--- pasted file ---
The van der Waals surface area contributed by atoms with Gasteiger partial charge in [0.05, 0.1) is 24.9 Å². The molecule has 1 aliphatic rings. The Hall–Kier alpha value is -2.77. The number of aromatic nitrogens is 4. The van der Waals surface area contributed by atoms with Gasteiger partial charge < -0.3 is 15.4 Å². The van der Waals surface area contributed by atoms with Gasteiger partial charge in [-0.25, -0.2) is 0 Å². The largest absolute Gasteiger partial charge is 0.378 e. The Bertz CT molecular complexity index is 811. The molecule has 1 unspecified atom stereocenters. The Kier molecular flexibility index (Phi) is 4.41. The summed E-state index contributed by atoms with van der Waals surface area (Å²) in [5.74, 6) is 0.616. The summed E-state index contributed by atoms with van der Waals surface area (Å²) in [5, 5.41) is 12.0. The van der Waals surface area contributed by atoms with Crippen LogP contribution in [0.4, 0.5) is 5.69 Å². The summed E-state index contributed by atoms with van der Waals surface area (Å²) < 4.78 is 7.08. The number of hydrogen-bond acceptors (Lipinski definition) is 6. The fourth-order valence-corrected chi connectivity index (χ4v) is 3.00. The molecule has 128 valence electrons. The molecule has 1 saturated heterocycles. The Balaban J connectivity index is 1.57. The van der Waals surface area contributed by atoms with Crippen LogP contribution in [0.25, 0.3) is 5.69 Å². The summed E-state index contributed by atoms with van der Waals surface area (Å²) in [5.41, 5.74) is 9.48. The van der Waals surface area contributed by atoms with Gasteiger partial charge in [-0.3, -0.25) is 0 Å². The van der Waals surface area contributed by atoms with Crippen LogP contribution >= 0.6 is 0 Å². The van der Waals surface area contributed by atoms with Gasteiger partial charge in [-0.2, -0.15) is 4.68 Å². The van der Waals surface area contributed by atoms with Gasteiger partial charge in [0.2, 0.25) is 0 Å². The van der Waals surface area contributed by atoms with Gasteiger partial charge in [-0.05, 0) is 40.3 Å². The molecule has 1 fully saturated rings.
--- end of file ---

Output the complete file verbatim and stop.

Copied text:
The van der Waals surface area contributed by atoms with Gasteiger partial charge in [0.05, 0.1) is 24.9 Å². The molecule has 1 aliphatic rings. The Hall–Kier alpha value is -2.77. The number of aromatic nitrogens is 4. The van der Waals surface area contributed by atoms with Gasteiger partial charge < -0.3 is 15.4 Å². The van der Waals surface area contributed by atoms with Gasteiger partial charge in [-0.25, -0.2) is 0 Å². The largest absolute Gasteiger partial charge is 0.378 e. The Bertz CT molecular complexity index is 811. The molecule has 1 unspecified atom stereocenters. The Kier molecular flexibility index (Phi) is 4.41. The summed E-state index contributed by atoms with van der Waals surface area (Å²) in [5.74, 6) is 0.616. The summed E-state index contributed by atoms with van der Waals surface area (Å²) in [5, 5.41) is 12.0. The van der Waals surface area contributed by atoms with Crippen LogP contribution in [0.4, 0.5) is 5.69 Å². The summed E-state index contributed by atoms with van der Waals surface area (Å²) < 4.78 is 7.08. The number of hydrogen-bond acceptors (Lipinski definition) is 6. The fourth-order valence-corrected chi connectivity index (χ4v) is 3.00. The molecule has 128 valence electrons. The molecule has 1 saturated heterocycles. The Balaban J connectivity index is 1.57. The van der Waals surface area contributed by atoms with Crippen LogP contribution in [0.25, 0.3) is 5.69 Å². The summed E-state index contributed by atoms with van der Waals surface area (Å²) in [5.41, 5.74) is 9.48. The van der Waals surface area contributed by atoms with Gasteiger partial charge in [-0.3, -0.25) is 0 Å². The van der Waals surface area contributed by atoms with Crippen LogP contribution >= 0.6 is 0 Å². The van der Waals surface area contributed by atoms with Gasteiger partial charge in [-0.2, -0.15) is 4.68 Å². The van der Waals surface area contributed by atoms with Gasteiger partial charge in [0.2, 0.25) is 0 Å². The van der Waals surface area contributed by atoms with Gasteiger partial charge in [-0.05, 0) is 40.3 Å². The molecule has 1 fully saturated rings.